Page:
South Carolina has repeatedly ranked among the deadliest states for women killed by men. In 2015, Gov. Nikki Haley signed into law a domestic violence measure, which included a partial gun ban. Corley supported the bill.
Massey, who is a member of the Aiken County Legislative Delegation, like Corley, said his suspension is personal.
"This is more personal for me I guess because the Senate district that I represent probably includes about 80 percent of Rep. Corley’s House district. Those folks are not going to have a representative. They're not going to have that voice in the House," he said.
Massey said for the most part, delegation members in Aiken are close knit and they will help those residents.
Massey said he and Sens. Tom Young, R-Aiken, and Nikki Setzler, D-Lexington, are going to do their “very best” to represent Corley's constituents and the county regardless, but added, “It’s not fair those folks who should have a voice in the House who are now looking at a suspended House member.”
Massey had previously not called for Corley's resignation. Though Thursday he said the 911 recorded audio of Corley's wife and children screaming for their "daddy, just stop" changed his mind.
S.C. Rep. Mandy Powers Norrell, D-Lancaster, also called the 911 audio "terrifying," after echoing earlier comments from S.C. Rep. Gary Simrill, R-Rock Hill, that the lawmaker should step down.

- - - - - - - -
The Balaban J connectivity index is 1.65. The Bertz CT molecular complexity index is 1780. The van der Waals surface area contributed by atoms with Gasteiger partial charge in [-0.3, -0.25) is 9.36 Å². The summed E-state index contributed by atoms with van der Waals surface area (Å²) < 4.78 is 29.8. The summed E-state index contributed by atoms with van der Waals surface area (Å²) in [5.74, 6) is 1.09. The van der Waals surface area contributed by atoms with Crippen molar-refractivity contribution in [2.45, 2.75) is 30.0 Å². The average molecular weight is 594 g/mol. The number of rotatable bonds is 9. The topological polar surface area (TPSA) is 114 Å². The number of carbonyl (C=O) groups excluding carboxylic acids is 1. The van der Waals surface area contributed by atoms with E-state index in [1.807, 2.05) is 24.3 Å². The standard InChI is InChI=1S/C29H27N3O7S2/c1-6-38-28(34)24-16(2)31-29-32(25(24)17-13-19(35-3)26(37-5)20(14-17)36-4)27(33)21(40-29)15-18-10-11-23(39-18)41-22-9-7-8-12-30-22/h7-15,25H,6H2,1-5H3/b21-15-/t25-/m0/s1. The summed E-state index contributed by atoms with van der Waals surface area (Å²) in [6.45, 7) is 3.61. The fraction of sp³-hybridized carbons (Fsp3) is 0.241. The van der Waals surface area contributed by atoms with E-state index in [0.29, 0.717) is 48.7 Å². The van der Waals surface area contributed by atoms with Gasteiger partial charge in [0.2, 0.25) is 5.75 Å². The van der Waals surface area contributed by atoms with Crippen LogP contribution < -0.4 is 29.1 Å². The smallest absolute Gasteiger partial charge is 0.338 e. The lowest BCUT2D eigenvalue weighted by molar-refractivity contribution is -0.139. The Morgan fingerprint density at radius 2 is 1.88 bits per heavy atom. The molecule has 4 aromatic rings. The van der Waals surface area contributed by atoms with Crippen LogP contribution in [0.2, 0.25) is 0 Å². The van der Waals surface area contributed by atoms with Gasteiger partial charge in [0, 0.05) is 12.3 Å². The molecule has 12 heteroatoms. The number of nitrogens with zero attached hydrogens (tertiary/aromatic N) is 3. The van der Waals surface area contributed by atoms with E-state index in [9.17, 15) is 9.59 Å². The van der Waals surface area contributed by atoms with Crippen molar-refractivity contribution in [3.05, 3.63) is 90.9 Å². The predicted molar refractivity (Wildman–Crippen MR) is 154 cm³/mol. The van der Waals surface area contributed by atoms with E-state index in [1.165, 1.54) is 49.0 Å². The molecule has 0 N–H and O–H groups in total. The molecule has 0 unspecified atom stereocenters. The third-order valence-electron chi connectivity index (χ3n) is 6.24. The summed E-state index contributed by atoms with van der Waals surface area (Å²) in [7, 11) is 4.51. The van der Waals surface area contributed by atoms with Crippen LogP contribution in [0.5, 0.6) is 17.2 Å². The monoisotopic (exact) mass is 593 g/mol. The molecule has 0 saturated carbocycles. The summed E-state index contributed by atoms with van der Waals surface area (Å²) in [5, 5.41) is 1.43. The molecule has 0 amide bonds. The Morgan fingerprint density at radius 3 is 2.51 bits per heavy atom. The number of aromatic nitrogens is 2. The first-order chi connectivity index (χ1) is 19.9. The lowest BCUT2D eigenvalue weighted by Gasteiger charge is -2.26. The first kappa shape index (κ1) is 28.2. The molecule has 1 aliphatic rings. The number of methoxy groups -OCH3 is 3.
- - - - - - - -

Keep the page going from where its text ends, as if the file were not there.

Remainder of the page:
"I don't know why he has not resigned yet," Powers Norrell said. "... What is described, and what I heard on that 911 phone call is ... just terrifying and horrific."
Given that the state's domestic violence statistics have been at the forefront in recent years, Corley's case has brought more attention to the issue, she said.
Should Corley choose not to resign, Simrill said there are measures within the House to release Corley of his elected duties.
"Should he choose not to resign, there are measures within the House that would go before the Ethics Committee with a complaint. The Ethics Committee would find probable cause, and then Mr. Corley could be expelled," Simrill said. "That being said, (my) advice would be I think it's appropriate that he resign."
Earlier this week, S.C. Rep. Bill Taylor, R-Aiken, also asked Corley to do what's "honorable" and immediately resign.
Though, Pope said with respect to Taylor, "It’s not our place to call for him to resign. It's difficult (for) his family, for your (Aiken County) community. I think we have to let the criminal justice system take place."
Following Corley's indictment, other members of the Aiken County Legislative Delegation also weighed in on the issue.
Setzler called on Corley to resign, and Young told the Aiken Standard on Wednesday that Corley's constituents "should let him know whether they want him to resign."